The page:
Предимствата на средиземноморската кухня – II част

Did the PREDIMED Trial Test a Mediterranean Diet?

Lawrence  J. Appel,  M.D., M.P.H., and Linda Van Horn, Ph.D., R.D.


The new england journal of medicin - n engl j med 368;14 nejm.org april 4, 2013


The U.S. Dietary Guidelines recommend healthy dietary patterns  — specif ically, the Dietary Ap- proaches to Stop Hypertension (DASH) diet and Mediterranean-style diets.1  A persuasive body of evidence from observational studies has docu- mented that Mediterranean-style diets are asso- ciated with a substantially reduced risk of car- diovascular disease.2  Mediterranean diets are not a single dietary pattern, but they do have common features — an emphasis on vegetables, fruits, beans,  nuts,  seeds,  breads,  unref ined  grains, and olive oil (but not necessarily extra-virgin olive oil); inclusion of f ish and wine; and minimal in- take of meats and full-fat dairy products.3  Such diets are rich in total, monounsaturated, and polyunsaturated fat and are lower in saturated fat.

In this issue of the Journal, Estruch and col- leagues document that provision of extra-virgin olive oil or mixed nuts, in the context of a Medi- terranean-style diet, substantially reduced the oc- currence of cardiovascular disease.4  In brief, the Prevención con Dieta Mediterránea (PREDIMED) trial,  conducted  in  Spain,  randomly  assigned 7447 persons at high risk for cardiovascular dis- ease to one of three groups: participants who received advice on a Mediterranean diet and provision of extra-virgin olive oil, those who re- ceived advice on a Mediterranean diet and pro- vision of mixed nuts, and those who received advice to reduce dietary fat (control diet). Extra- virgin olive oil is rich in polyphenols and mono- unsaturated fat, and mixed nuts are rich in polyphenols, monounsaturated  fat, and poly- unsaturated fat, including alpha-linolenic acid.

The primary end point was a composite of ma- jor cardiovascular events (myocardial infarction, stroke, or death from cardiovascular causes). In- terim analyses prompted early termination of the trial. As compared  with the control group, the two groups that received advice on a Mediterra- nean diet reduced the risk of cardiovascular dis- ease by approximately 30%. For any therapy, in- cluding drug therapy, this magnitude of benef it is impressive; for a dietary intervention, such re- sults are truly remarkable. Still, results might be exaggerated because early termination of trials tends to spuriously inf late estimated benef it.5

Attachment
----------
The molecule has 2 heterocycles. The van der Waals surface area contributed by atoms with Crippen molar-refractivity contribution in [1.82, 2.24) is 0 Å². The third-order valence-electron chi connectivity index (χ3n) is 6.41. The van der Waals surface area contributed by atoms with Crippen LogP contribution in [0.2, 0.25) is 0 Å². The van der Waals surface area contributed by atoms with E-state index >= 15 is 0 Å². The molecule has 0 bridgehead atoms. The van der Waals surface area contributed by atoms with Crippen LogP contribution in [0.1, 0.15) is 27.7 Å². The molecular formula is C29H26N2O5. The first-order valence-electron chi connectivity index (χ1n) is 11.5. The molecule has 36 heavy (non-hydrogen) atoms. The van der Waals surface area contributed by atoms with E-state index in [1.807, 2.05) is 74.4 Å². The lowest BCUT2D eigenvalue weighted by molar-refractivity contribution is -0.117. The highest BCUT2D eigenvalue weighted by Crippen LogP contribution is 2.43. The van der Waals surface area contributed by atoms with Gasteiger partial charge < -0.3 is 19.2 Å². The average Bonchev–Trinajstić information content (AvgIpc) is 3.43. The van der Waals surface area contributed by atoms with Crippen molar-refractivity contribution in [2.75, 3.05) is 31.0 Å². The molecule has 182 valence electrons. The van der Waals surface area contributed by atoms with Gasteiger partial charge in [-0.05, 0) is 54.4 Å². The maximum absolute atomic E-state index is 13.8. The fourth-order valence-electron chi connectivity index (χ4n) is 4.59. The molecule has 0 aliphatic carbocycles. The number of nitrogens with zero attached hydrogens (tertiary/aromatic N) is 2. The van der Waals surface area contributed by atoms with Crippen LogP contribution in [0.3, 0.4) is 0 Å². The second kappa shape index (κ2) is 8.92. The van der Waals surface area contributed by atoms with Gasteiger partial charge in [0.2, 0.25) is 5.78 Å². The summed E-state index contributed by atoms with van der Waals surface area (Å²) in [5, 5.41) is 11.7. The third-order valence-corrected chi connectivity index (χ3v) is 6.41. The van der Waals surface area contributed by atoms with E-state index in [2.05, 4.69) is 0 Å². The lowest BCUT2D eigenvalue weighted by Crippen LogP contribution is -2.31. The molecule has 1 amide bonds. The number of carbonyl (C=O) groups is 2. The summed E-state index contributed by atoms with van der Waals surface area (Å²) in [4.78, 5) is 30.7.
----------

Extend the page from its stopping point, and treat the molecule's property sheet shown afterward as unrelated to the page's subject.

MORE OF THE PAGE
Central to the  interpretation  of the  results of the PREDIMED trial is an understanding of achieved dietary changes. Despite advice to lower fat intake and limit consumption  of olive oil and nuts, the control group did not achieve a low fat intake. Indeed, the control group appeared to consume  a variant  of the  Mediterranean  diet. At the end of the trial, total fat was 37% of ener- gy intake in the control group and 41% of energy intake in the other two groups; saturated-fat in- take was low and similar in the three groups, approximately 9% of energy intake. In the group receiving  extra-virgin  olive  oil, the  additional 4 percentage points in energy intake from fat re- sulted mostly from increased monounsaturated- fat intake.  In the  group  receiving  mixed nuts, the additional 4 percentage points resulted from increases of approximately 2 percentage points in both monounsaturated  and polyunsaturated fat.

The most striking differences between the randomized groups resulted from the supple- mental foods, not the dietary advice, which led to modest between-group differences (as com- pared  with the  control  group)  in legume and f ish consumption  and no major differences in intake of other nutrients and food groups. The amount of extra-virgin olive oil and nuts pro- vided to participants and their households was substantial (1 liter of extra-virgin olive oil per week and 30 g of mixed nuts  per day). At the end of follow-up, the average energy intake from olive oil was 22.0% in the group receiving extra- virgin olive oil (vs. 16.4% in the control group); the average energy  intake from nuts  was 8.2% in the group receiving mixed nuts (vs. 1.6% in the control group). Those in the group receiving extra-virgin olive oil modestly decreased con- sumption of regular olive oil but replaced it with even greater amounts of extra-virgin olive oil.